Happy Mother's Day! And I am truly having a wonderful one. My son, Jacob, surprised me by driving home from college last evening for a late dinner and to have Mother's Day breakfast with us. And my husband is spending his day with me working in the garden. What could be better!
If you've been following the Mothers and Daughters Blog Roll, you know that it's been all about traditions and memories. Today I want to remember a woman who is uniquely responsible for the love, happiness, and joy that fills my life every day: my late mother-in-law, Frieda. Without Frieda, well, my husband wouldn't be here now would he? ;)
I'm one of the the few people I know who wishes that she had more time with her mother-in-law.
I first met Mother Frieda during a weekend visit to my parents-in-law's home in Florida when my husband and I became engaged. She was already in failing health and shortly after our visit, her health declined precipitously. She had a massive stroke the day before our wedding and another six weeks later. We flew to Florida when she was transferred to a hospice, where I remained, joined by dear friend Marsha, to care for her and to perform the sacred Jewish rituals for her, the chevra kadisha, when she died. The time I spent with her was important to us both. Marsha and I recited her favorite Hebrew prayers and recite the Mi Sheberach, the Hebrew prayers to ease suffering and improve health.
During the times she was lucid and able to communicate, our family was able to express our love and appreciation for her, and to reassure her that her husband would be coming home with us to live. This had been a great source of anxiety for her, as my husband's elderly father was newly blind and though very independant, she had been his "eyes" for many months.
After my father-in-law died in 2004, I returned to their home several times to clear things out and prepare their home for sale for my husband and his brother. During those trips, I learned much about the wonderful, intelligent, forward thinking, and kind woman that she was. As I read through notes she wrote in her careful handwriting for lectures she gave at Elderhostels about important women in history, women of valor, Yiddish themes, and the importance of family, I discovered that her values, her belief system, her views about family and her role in her world were more like mine than she ever knew and I wish that we had had more time to explore and share our philosophies and perspectives. I know she would have enjoyed that, as I would have.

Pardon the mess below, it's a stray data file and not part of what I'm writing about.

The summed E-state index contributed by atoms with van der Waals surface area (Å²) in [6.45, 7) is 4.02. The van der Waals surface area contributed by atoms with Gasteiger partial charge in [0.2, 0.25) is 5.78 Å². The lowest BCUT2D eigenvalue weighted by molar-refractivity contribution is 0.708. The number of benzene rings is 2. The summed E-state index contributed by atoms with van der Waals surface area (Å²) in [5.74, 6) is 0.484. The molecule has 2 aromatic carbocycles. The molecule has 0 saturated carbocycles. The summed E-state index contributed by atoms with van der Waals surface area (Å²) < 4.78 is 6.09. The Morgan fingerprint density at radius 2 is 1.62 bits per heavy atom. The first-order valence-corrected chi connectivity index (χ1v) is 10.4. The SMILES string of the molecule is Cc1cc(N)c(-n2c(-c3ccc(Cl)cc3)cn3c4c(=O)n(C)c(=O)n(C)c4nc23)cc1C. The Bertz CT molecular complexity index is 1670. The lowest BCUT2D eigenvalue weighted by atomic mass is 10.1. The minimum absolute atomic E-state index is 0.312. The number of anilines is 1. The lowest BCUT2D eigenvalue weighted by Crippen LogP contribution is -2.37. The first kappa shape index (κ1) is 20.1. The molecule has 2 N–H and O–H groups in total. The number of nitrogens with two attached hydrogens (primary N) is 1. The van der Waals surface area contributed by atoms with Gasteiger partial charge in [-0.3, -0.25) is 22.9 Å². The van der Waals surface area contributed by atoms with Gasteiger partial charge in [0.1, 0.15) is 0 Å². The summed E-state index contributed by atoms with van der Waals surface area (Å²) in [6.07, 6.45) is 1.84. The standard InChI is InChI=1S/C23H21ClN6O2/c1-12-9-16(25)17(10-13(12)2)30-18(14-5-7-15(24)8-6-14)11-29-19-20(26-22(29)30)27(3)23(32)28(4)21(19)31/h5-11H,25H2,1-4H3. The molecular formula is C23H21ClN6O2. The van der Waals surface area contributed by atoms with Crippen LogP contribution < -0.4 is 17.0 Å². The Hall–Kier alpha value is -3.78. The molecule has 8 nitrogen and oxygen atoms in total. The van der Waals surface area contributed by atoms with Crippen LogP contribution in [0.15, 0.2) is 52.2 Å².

Marsha had once again accompanied me to Florida to help me with the onerous task of sorting, shipping, packing, and disposing of all the things they had cherished. My husband's parents lived into their ninth decades and were avid travelers and collectors. My most poignant memory is of the afternoon that Marsha and I were cleaning out the walk-in closet in their bedroom. I was gathering my mother-in-law's shoes into a large garbage bag when a tissue and a piece of writing paper fell out of one of them and landed on the floor with a thunk.
Wrapped in the tissue was a diamond ring in a platinum setting and the note, folded up into a small wedge of paper, was addressed to me. We quickly went through all of the shoes and found more "treasures". Over the course of the year before she had died, in the toes of three different shoes from three different pairs, she had tucked her diamond engagement ring, her original wedding band (not the one she usually wore, but the ring that no longer fit over arthritic knuckles), and another pearl ring. Each was accompanied by a note, thanking me for my kindness and sensitivity for things I had done for her.
After we returned home from our initial visit and during her last year at home, I had sent care packages to her every couple of weeks... sanitary undergarments, lotions and scented body washes, and other things I knew she needed. She was a fastidious woman, always particular about her appearance, even when she was infirm. She always called to thank me when the packages arrived, but her notes and the jewelry were a tangible indication of how much she cared for and appreciated me and how much those boxes of goodies meant to her. My only regret is that she was not there with Marsha and me when we found them. Then again, maybe she was.
Happy Mother's Day, Mother Frieda. We remember you fondly. Oseh Shalom bimromav. Hu ya'aseh shalom aleinu.